Tying mobile health tools to the users’ needs – Motivational drivers
Objective: The primary aim of this thesis is to contribute novel insights into the distinctive attributes of ICT systems, with a particular emphasis on features preferred by users in the realm of mobile health (mHealth) applications and devices. The study aimed at identifying motivational factors that enhance and sustain the usage and adaption of mHealth applications, wearables, and trackers among both healthy individuals and those affected by chronic diseases (sickle cell and diabetes).
Methods: In total, 584 participants completed the survey and answered the specific questions important for this thesis. A descriptive analysis of the demographics as well as regular use of tracking technologies and of the most motivating features of wearable sensors was performed. Further, the approach of binary logistic regression was applied to investigate the association between the importance of specific features and age, gender and health status.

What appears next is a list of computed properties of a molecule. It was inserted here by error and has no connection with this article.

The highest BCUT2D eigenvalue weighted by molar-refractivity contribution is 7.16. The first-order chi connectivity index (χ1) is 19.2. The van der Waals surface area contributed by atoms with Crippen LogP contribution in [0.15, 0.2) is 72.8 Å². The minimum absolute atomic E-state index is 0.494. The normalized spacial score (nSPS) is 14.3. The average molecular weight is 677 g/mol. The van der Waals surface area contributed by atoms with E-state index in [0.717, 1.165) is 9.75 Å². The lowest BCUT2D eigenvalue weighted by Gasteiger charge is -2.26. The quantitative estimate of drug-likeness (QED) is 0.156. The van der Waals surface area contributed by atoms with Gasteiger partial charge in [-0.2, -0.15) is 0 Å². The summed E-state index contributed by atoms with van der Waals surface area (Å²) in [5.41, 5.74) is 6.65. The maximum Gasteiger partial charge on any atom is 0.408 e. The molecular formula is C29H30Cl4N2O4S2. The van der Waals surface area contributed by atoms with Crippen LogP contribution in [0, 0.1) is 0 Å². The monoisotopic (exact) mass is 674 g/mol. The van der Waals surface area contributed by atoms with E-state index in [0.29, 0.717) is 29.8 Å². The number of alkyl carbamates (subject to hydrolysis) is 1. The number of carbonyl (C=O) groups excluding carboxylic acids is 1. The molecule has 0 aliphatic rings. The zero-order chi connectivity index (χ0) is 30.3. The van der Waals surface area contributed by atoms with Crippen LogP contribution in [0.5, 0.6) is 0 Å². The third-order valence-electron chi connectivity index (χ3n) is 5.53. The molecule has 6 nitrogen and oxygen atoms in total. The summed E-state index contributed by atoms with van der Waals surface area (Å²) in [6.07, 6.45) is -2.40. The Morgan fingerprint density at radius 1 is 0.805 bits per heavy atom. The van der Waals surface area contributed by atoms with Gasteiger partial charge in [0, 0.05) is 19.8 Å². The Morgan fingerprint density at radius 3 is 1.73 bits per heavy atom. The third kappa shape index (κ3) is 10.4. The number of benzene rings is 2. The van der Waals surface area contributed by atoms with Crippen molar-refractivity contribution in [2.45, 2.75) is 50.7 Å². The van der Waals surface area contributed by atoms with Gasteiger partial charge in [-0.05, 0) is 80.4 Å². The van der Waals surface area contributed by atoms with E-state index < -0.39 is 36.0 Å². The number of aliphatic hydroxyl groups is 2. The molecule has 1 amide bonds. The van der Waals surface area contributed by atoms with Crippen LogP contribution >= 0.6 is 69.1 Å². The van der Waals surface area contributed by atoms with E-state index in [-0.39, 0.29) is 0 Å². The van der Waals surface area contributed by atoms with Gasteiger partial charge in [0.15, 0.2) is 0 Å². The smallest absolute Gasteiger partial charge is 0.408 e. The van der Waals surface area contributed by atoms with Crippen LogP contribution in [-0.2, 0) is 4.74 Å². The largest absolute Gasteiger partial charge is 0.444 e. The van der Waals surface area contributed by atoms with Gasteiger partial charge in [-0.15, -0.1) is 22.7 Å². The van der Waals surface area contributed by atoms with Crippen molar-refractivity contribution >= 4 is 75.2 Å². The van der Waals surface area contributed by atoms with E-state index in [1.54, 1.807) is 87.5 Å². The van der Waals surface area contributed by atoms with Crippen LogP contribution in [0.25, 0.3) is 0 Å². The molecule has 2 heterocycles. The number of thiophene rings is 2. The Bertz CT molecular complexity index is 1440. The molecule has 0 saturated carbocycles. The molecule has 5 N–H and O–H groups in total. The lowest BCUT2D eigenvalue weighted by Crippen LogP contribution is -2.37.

Results: The descriptive analysis revealed that relevant personalized feedback and the ease of use of mobile health apps, wearables and trackers represent the most motivating features for a prolonged use. The logistic regression analysis revealed a statistically significant and positive association between having a chronic disease, age, gender, and the importance of notifications of mobile phones and managing a condition. The point estimates for several features like sensor accuracy and range of values as well as ergonomic and design and personalized/tailored features indicated a positive association between people with chronic diseases, age and gender. But these results were inconclusive.
Conclusion: This study provided valuable insight into the motivational drivers and adoption patterns of mobile Health applications and wearable devices among young and elderly individuals with and without chronic diseases. However, external validity and generalizability of the results was not given due to study limitation and low statistical power. Further research is therefore needed.
PublisherUiT Norges arktiske universitet
UiT The Arctic University of Norway
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